According to a March 2023 Pew Research Center article, prior to the COVID-19 pandemic, only 7% of employees with jobs that could be done from home actually worked from home.
The article went on to note that 55% of the same group worked from home in October 2020, as compared to 43% in January 2022, and roughly 35% were “full-time” remote workers as of early 2023. In addition, another 41% of this same job group (those with work that could be done from home) continued to work remotely on at least a hybrid schedule.
These numbers cover nearly three quarters of those with jobs that can accommodate some form of work-from-home performance — quite a significant number.
However, according to KPMG’s Global CEO Outlook, released in October 2023, 64% of global CEOs maintain that they expect a 100% return to in-office performance within three years. And, according to the same report, 87% of those CEOs are willing to reward employees for their return, with higher compensation, promotions, and favorable assignments.
So, what can you do to facilitate a return to the workplace for your workforce? Is such a return needed?
Answering the second question is critical; why “force” employees back into offices if success does not require it? Is a return truly needed? The short answer is yes. In a general sense, it is necessary to have employees back in the office — at least in some hybrid format — for both your business’ success and your employees’ well-being.
A recent Gallup article reports that full-time remote employees are far more detached from their employers psychologically, and, as a consequence, less committed to the business’ customers. That’s a problem, and the world’s CEOs recognize it. But, is eliminating all hybrid situations the best approach/answer, and, if so, how can employees get there?
First, no transition back to the office can be successful if the management responsible for working with employees are not similarly present . . . in the office. As the Gallup article properly recognized, “If your highest-level leaders are working from distant locations, the issue isn’t the followers — it’s the leaders.” Quiet quitting and poor productivity can be directly tied to ineffective management. Therefore, it is incumbent upon company leadership to embrace a meaningful return to the office if the goal is to have employees back at the office as well.
Second, businesses need not eliminate hybrid work in total. Rather, and as a recent Gallup U.S. workforce study illustrated, due to the multiple benefits resulting from working from home, 90% of those that work at least partially from home report they do not want to return to the office on a 100% basis.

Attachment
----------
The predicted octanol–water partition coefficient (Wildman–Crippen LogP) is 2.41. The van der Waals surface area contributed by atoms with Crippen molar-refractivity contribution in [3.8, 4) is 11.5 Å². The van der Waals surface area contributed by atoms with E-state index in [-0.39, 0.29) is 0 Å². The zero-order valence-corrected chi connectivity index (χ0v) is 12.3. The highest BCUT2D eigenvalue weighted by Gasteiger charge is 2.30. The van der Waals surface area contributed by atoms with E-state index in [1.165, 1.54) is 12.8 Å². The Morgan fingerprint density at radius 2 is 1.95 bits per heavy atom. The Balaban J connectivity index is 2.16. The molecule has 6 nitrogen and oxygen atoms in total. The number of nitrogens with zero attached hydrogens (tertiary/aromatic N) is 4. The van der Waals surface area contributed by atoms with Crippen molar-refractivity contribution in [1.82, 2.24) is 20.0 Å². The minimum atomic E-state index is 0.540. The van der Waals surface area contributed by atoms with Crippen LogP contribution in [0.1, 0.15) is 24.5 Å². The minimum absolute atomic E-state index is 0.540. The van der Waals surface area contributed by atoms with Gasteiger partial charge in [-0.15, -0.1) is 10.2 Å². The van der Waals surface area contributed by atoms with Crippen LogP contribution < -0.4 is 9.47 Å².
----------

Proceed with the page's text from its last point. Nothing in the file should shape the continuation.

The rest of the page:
So, meet these employees part-way. Establish a working hybrid method that can be beneficial for all; one that will promote in-person collaboration but will still allow some remote work opportunities. For example, many companies are considering the three-day, in-office workweek, with Tuesday, Wednesday, and Thursday reserved for in-office attendance. And, to further encourage that attendance, some are offering lunches for their employees, commuter support and subsidies, and regular events that make being in the office “fun” again.
Third, don’t forget two important concepts when designing a return-to-office approach (whether that be partially hybrid or a full return): (i) BE CONSISTENT — no disparate treatment. If the expectation is for employees to be back in the office at least three days a week, all management should be back in the office at least three days a week, too. (ii) Don’t ignore the ADA — remember, even though the company may have the laudable goal of non-disparate treatment, there must be exceptions for qualified persons with disabilities who may require flexibility on in-office work as a reasonable accommodation. As EEOC guidance on the topic points out, telework and work-from-home was long viewed as a possible accommodation for a qualified person with a disability, even before the pandemic. The analysis continues to remain the same, but the recent telework experiences of many have illustrated that this can be a viable accommodation.
At the end of the day, there is no “one-size-fits-all” for all businesses and workplaces when it comes to remote work. Best practice would suggest that, if avoiding “quiet quitting” is the goal, employers should take things slowly and ensure that your leadership is doing just that — leading by example.